The hunt for blue trees is finally over. I thought for a long time that it was impossible to create an IR false color style that would bring out blue vegetation, straight out of the camera, and in such a way that the sky would also be blue and the rest of the scenery would appear (relatively) natural.
But it is possible. It depends on choosing the right filters. Here it takes a combination of two: one is the DB850 from Midwest Optics (“Midopt”), which passes the entire visible light spectrum plus IR from 850nm. On the other hand a pale orange filter from Lee, whose exact type I unfortunately don’t know right now.
How can this be? I use a swatch book from Lee Filters to find new styles. I take the thing apart, and often there are dozens of the filter sheets scattered on my table as I try to figure out the right one. And in this testing process, I’ve misplaced or mixed up the appropriate label with name and transmission curve.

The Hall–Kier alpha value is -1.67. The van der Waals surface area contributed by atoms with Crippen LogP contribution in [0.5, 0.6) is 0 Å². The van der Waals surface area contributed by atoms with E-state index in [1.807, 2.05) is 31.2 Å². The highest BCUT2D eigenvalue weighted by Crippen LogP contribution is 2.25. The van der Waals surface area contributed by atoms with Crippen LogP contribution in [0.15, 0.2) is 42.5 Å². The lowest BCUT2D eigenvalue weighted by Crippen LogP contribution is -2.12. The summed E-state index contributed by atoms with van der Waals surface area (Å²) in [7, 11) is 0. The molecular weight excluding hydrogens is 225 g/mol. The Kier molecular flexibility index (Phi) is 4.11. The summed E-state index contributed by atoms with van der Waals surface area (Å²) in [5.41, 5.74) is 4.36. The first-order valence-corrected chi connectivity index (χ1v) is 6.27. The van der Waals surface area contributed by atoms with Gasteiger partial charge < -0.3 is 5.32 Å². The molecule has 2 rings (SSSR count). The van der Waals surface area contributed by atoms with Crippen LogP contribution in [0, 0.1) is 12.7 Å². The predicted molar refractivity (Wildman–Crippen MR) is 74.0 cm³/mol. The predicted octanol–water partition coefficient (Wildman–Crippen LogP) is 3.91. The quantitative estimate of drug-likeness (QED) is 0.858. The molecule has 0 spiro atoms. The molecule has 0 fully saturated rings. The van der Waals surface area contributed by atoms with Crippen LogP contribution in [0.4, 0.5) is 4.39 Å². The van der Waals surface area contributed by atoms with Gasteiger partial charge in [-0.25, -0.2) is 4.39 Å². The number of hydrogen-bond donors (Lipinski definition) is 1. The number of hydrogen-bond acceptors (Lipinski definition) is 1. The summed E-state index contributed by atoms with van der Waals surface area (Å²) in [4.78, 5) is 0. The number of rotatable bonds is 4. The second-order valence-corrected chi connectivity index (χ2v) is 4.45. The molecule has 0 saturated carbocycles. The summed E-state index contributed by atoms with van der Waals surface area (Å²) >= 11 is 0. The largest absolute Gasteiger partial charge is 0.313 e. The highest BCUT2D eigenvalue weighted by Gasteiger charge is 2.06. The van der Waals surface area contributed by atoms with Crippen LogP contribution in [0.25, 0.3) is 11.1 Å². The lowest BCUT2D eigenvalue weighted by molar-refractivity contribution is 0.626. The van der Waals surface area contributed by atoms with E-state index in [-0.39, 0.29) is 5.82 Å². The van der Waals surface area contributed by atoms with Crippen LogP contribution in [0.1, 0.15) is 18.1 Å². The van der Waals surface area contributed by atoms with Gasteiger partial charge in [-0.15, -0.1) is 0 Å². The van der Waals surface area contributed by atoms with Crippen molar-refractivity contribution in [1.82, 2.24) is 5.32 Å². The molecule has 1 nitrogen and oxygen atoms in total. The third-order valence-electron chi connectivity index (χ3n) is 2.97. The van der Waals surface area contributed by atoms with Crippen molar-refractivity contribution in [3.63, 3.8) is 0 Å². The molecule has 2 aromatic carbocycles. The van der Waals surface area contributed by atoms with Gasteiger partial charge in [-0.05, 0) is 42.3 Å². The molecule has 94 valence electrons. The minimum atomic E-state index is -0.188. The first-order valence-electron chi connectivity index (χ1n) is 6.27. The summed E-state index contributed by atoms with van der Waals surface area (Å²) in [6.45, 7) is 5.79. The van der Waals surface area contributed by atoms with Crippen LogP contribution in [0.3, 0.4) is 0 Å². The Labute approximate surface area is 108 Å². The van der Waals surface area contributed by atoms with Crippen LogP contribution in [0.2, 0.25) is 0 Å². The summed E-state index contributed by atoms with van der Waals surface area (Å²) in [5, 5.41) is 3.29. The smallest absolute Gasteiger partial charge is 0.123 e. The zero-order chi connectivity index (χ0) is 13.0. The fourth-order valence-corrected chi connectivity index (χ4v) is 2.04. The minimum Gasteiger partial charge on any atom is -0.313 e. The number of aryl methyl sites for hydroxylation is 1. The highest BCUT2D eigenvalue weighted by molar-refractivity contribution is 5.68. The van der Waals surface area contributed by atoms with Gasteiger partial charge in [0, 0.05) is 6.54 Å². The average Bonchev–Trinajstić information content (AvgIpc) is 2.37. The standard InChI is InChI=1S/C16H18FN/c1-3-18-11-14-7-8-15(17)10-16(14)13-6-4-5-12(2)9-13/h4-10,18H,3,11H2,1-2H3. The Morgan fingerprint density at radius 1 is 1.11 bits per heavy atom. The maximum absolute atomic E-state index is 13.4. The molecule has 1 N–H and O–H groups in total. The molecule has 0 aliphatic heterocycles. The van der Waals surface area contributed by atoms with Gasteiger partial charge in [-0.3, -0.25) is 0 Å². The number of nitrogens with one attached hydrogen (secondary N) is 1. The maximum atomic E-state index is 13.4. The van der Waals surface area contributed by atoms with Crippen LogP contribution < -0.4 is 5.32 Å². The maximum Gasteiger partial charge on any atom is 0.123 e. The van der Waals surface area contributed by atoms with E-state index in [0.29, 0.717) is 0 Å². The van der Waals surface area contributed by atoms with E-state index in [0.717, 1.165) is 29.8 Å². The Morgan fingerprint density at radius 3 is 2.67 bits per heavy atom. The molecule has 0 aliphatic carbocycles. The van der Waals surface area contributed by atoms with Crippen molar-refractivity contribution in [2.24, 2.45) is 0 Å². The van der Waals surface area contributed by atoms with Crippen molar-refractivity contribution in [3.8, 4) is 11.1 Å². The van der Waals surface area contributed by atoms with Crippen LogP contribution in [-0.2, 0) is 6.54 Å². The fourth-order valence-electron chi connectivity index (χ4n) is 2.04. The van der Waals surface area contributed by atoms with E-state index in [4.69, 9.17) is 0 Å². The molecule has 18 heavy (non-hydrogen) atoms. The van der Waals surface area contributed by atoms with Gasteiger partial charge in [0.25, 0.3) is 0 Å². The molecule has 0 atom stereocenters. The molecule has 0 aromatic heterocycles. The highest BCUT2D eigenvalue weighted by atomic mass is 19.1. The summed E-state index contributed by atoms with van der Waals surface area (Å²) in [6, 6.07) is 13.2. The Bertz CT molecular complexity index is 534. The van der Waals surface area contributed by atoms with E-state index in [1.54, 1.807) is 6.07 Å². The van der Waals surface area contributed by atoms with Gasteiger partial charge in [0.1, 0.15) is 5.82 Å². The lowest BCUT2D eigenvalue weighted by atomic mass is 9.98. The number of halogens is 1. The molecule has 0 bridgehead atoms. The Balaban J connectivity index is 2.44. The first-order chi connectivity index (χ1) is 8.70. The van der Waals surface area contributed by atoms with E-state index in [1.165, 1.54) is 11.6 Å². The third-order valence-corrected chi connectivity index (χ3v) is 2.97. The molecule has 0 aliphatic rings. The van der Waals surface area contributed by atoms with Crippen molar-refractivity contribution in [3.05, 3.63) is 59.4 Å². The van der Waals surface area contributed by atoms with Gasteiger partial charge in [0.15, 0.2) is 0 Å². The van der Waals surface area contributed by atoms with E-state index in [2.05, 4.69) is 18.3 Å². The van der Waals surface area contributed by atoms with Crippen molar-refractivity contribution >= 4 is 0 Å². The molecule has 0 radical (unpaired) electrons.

But the right one is crucial. With others, some of the colors become quite different. Only this filter allows the accentuated blue trees, the blue sky and the general “natural” look.
But I will surely find out the name – sooner or later – and then post it here.
Anyway, I’m very happy with it – and I also love the contrast in the clouds that the filter teases out.
For me, some notes on settings and post-processing:
Custom white balance in camera, ideally with a white card. Increase color saturation and contrast a bit.
Then make a few small changes in the channel mixer in Adobe Photoshop to optimize contrast and colors:
Red: 100, 50, -50
Green: 0, 100, 0
Blue: -50, 50, 100
That’s all. This way you get photos in the following style: